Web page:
We are scheduled to arrive at base camp on April 18 or 19, depending on the weather, which is looking a bit unsettled at the moment. To get a sense of the base camp location see the rough map at right, or plug the following coordinates into your favorite online mapping program: 28 0′ 26″ N, 86 51′ 34″ E. We will spend a few days at the base adjusting to the new altitude before climbing on to Camp 1 at 19,600 feet. After that, we will make a push to Camp 2, at over 21,000 feet, where we will have to spend even more time adjusting to the rarified atmosphere. Camp 2 will be our science staging area. From there we will set out on the glacier to put up a weather station and to measure snow reflectivity over the next month. All the effort is to help figure out how much soot is settling on the mammoth glaciers of this region, which could greatly affect how fast they could melt in the future, or not. For more on that, see my first post in this series.
More to come.
By Elaine Lies
TOKYO (Reuters) – Japan said on Friday it would conduct a sharply scaled down form of its annual Northwest Pacific whaling campaign this year despite an international court ruling last month against the mainstay of its whaling program in the Antarctic.
The decision to proceed with the hunt was certain to provoke international anger and promptly drew the fire of environmentalists.
Tokyo’s decades-old and disputed “scientific whaling” program suffered a blow last month when the International Court of Justice (ICJ), in a surprise ruling, ordered a halt to its annual hunts in the Southern Ocean. That prompted Japan to cancel whaling there for 2014-2015.
The Pacific hunt, not as widely known internationally, was not specifically mentioned in the ruling, which did call on Japan to re-examine its overall whaling program. Yet in the 2012-2013 campaign, the Pacific hunt took three times as many whales as the Antarctic hunt, including three sperm whales.
Yoshimasa Hayashi, Minister of Agriculture, Forestry and Fisheries, said the ruling upheld the notion of “the sustainable use of whales as a resource”.
“Based on this … and in line with international law and scientific principles, our nation will carry out research whaling to get the scientific information essential to manage whales as a resource,” he said.
Japan has long maintained that most whale species are not endangered and began what it called scientific whaling in 1987, a year after an international moratorium came into effect.
It has also said it hopes for the eventual resumption of commercial whaling, a view Hayashi said was unchanged.
“We will stick to a basic plan that aims at a resumption of commercial whaling,” he told reporters. Japan, he said, had made “substantial accommodations” to the court ruling.
The ministry said quotas for the Pacific hunt would be reduced in consideration of the court ruling. One proposal, still to be finalized by scientists, would cut the number from 380 whales to 210 in activity extending from Japan’s coastline out into a broad swathe of the Pacific.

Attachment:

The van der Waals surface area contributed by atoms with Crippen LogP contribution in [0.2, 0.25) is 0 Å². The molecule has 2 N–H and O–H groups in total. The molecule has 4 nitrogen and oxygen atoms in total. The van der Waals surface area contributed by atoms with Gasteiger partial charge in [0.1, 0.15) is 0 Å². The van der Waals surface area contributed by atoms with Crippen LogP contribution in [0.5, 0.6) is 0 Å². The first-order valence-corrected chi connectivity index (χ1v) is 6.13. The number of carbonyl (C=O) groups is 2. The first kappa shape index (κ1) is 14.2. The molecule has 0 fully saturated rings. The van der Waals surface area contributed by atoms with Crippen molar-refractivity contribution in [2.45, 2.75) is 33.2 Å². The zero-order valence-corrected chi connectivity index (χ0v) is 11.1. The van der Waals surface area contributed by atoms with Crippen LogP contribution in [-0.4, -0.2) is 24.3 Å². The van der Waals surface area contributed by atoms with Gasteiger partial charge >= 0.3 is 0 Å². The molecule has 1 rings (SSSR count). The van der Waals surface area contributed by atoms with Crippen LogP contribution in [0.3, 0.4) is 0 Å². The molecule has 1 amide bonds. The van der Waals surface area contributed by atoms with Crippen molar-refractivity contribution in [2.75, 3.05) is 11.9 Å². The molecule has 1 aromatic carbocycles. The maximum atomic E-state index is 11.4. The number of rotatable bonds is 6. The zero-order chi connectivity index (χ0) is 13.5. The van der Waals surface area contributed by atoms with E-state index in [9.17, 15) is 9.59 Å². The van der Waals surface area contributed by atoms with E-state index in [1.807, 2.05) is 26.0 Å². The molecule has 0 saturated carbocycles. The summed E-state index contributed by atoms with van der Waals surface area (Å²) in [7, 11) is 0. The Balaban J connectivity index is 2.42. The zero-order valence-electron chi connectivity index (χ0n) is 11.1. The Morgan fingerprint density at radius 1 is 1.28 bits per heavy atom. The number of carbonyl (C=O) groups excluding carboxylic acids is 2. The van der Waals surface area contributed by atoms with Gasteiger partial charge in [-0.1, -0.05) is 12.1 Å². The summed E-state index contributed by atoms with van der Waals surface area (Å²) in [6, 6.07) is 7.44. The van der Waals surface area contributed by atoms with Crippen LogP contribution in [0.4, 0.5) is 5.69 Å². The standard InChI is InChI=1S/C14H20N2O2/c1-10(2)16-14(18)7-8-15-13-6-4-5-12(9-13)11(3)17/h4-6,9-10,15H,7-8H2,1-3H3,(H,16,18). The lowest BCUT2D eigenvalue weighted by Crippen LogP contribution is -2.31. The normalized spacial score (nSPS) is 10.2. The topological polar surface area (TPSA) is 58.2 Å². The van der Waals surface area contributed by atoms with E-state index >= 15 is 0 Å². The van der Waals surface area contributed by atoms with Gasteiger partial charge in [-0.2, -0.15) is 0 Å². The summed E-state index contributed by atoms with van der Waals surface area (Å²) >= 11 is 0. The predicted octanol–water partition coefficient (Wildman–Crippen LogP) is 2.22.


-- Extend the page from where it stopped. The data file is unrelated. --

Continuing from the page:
In the 2012-2013 season, the fleet killed 319 whales in the Pacific. The Antarctic hunt took 103 whales out of a quota of more than 1,000, partly due to the sometimes violent attempts by environmental groups, such as Sea Shepherd, to disrupt it.
According to the proposal, no sperm whales will be taken and the quota of minkes will be reduced to 100 from 220.
NEW PLAN, NEW MEASURES AGAINST PROTESTERS
The ministry said it would submit a new plan for Antarctic whaling to the International Whaling Commission in 2015 for the purpose of resuming whaling in that area later in the year.
“We will also consider measures against anti-whaling activists,” the ministry said.
Japan says eating whale is a cherished cultural tradition, but costly whale meat now rarely appears on Japanese tables.
Fears of complaints from key allies such as the United States, as well as the cost of maintaining Japan’s ageing whaling fleet, prompted some observers to say Tokyo might cancel the Pacific hunt this year.
But a vocal lobby pressed for it to continue, citing economic benefits to the Pacific hunt’s home port of Ishinomaki,
devastated by the 2011 tsunami.
No details were given about when the fleet would depart. It was originally set to leave on April 22, the day before U.S. President Barack Obama arrives in Japan for a state visit, but media reports said its departure would be delayed until April 26, the day after Obama leaves.
Environmental group Greenpeace said the decision to proceed with hunt was a disappointment.
“This defiant announcement, mere days before President Obama’s visit to Japan, will damage Japan’s international standing,” said Junichi Sato, at Greenpeace Japan.
(Editing by Ron Popeski)
Scientists have identified a long-sought fertility protein that allows sperm to dock to the surface of an egg. The finding, an important step in understanding the process that enables conception, could eventually spawn new forms of birth control and treatments for infertility.“It’s very important, because we now know two of the proteins that are responsible for the binding of sperm to the egg,” says Paul Wassarman, a biochemist and developmental biologist at the Icahn School of Medicine at Mount Sinai in New York.
The work, published today in Nature, was led by Gavin Wright, a biochemist at the Wellcome Trust Sanger Institute in Hinxton, UK. He and his team were looking for a counterpart to a protein called Izumo1, discovered in 2005 on the surface of sperm cells.
Scientists knew that Izumo1 allowed sperm to join to an egg to begin the process of fertilization. But nobody knew what protein on the surface of the egg attached to Izumo1.